Example: “Abbott Laboratories is currently facing lawsuits (a mass tort) alleging that the drug Depakote can put unborn children at risk for serious birth defects if mothers take the drug while pregnant. Of all antiepileptic drugs, Depakote is the most likely to cause serious malformations in unborn children, according to the lawsuits. Despite allegedly knowing that Depakote has been linked to heart defects, developmental delays, and certain deformities, lawsuits claim that Abbott did not take proper steps to warn doctors and women about these risks . . .  the FDA has also warned women that Depakote may cause developmental delays and/or lower cognitive scores. Most recently, the FDA changed Depakote’s pregnancy category for the prevention of migraines from a ‘D’ to an ‘X,’ meaning that the risk of its use in pregnant women clearly outweighs any possible benefit.”12  


Example: “People are suing Bristol-Myers claiming that Abilify caused them to develop compulsive gambling habits and that the drug company owes them money as a result. Several studies have found a possible link between compulsive gambling and Abilify use, while the FDA has at least 30 reports of this side effect from Abilify users. Additionally, both Europe's and Canada's labeling for Abilify includes the risk of pathological gambling – but no such information exists on U.S. labels . . . The suits claim that Bristol-Myers Squibb failed to adequately test the drug and failed to warn both patients and doctors about this serious side effect.”13 

Example: While hip implant components have previously been made from a range of materials, including ceramic and plastic, metal-on-metal implants put metal parts in direct contact with other metal parts. This can lead to corrosion as the metal parts abrade each other and release tiny bits of debris into the body. The FDA issued a safety communication on January 17, 2013, warning that metal-on-metal hip implants have the potential to shed tiny metal particles into patients' bloodstreams, resulting in a variety of serious adverse effects. This can reportedly result in bone or tissue damage, device failure, or metallosis, which develops when dangerous levels of chromium and cobalt accumulate in the bloodstream. Of the six manufacturers facing litigation, only three have issued recalls over their artificial hips, leaving prospective patients at risk for receiving an allegedly defective device.14  


Manufacturers currently involved are: DePuy, Smith & Nephew, Stryker, Wright Medical, and Biomet. These manufacturers are now the subject of thousands of lawsuits.


Most metal hip manufacturers, with the exception of Wright Medical, are facing multi-district litigations (MDLs) over their products. In an MDL, all federally-filed cases are transferred to one court before a single judge to help save time and money and to ensure consistent rulings after a large number of people have been injured by the same product.15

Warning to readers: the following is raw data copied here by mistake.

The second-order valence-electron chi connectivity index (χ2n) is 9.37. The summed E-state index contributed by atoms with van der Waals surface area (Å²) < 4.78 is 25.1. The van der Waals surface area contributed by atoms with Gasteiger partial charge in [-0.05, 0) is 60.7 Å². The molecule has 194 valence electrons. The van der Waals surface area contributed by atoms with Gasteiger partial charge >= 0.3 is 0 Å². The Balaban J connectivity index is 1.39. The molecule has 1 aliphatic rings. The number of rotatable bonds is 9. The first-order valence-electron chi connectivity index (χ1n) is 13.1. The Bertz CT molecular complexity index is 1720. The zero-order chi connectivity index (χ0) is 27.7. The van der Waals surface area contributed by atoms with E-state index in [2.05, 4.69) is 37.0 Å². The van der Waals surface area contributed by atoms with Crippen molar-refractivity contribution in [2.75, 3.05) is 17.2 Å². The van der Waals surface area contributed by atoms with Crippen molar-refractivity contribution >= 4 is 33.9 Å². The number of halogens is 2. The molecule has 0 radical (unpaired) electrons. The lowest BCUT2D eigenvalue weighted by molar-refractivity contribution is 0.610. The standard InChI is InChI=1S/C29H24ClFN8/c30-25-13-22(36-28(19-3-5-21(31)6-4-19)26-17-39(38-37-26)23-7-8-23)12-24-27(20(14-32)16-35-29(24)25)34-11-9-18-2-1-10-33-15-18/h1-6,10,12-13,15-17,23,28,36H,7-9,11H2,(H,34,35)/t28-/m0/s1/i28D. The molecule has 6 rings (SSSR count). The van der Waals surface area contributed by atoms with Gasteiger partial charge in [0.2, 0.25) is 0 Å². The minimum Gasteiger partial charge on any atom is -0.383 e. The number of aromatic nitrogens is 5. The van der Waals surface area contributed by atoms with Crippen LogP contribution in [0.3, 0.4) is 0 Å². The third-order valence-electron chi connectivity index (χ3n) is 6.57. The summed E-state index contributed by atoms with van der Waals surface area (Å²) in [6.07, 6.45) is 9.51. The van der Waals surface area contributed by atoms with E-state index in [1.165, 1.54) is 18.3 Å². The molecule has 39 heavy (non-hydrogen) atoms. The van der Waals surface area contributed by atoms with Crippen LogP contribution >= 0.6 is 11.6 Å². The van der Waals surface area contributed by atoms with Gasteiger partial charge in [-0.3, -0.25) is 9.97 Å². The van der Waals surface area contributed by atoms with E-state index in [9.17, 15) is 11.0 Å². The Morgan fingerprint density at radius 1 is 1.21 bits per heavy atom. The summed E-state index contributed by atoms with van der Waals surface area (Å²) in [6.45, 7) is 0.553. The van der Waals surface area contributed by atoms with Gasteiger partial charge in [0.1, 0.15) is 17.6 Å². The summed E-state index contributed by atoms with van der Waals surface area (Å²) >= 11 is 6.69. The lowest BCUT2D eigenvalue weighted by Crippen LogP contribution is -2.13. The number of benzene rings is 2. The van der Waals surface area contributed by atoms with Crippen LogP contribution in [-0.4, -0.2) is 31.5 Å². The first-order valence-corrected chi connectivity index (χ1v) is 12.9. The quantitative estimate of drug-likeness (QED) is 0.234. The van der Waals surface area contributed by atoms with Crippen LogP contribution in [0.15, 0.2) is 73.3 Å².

So, as a paralegal or legal assistant working in a class action legal environment, where do you fit in and what sort of tasks or duties might you be expected to accomplish? Some basics could include reviewing and organizing a vast array of documents for use in such things as investigations. You also may prepare written discovery and depositions. You may be asked to organize facts so your legal team can emerge with a sensible strategy. It’s not unusual for paralegals and legal assistants to be facing mountains of documents—even warehouses full of documents—and often a staggering number of pages of information from several law firms. You might well help coordinate discovery and maintain case files. It would be extremely helpful to have knowledge of litigation document management software, a couple of all-important database programs, as well as the use of trial aids and skills at assembling books of witness documents. Computer skills are clearly a must for the class action legal assistant.

If you are a legal assistant or paralegal with an interest in class action litigation (and some part of your firm practices in this area), volunteer to assist in those cases. Get in on the ground floor. And be ready to see legal matters in amplified detail.  ///

  1. Class Action Cases, n.d. Retrieved from http://litigation.findlaw.com/legal-system/class-action-cases.html
  2. Class Action, https://en.wikipedia.org/wiki/Class_action
  3. Ibid.
  4. Ibid.
  5. History of Class Action Lawsuits, n.d. Retrieved from https://classactionlawsuitcenter.com/history-of-class-action-lawsuits/
  6. Class Action Lawsuit, n.d. Retrieved from  https://www.revolvy.com/topic/Class%20action%20lawsuit&item_type=topic
  7. About Class Actions, (February 19, 2015). Retrieved from http://wweinsteinlaw.com/aboutclassactions.htm
  8. Class Action: An Overview, n.d. Retrieved from https://www.law.cornell.edu/wex/class_action
  9. Vito, (January 8, 2016). Retrieved from https://imgaudit.com/2016/01/how-class-action-lawsuits-have-changed-the-u-s-history/ 
  10. Lisa, (November 20, 2012). Retrieved from http://www.iveyengineering.com/class-action-lawsuits-2/ 
  11. Ibid.
  12. Depakote Lawsuits Allege the Drug Can Cause Birth Defects, n.d. Retireved from  https://www.classaction.org/depakote
  13. Abilify Lawsuits for Compulsive Gambling, n.d. Retrieved from https://www.classaction.org/abilify-compulsive-behavior-lawsuit
  14. Defective Medical Devices, n.d. https://www.classaction.org/hip-replacement-lawyers
  15. Ibid.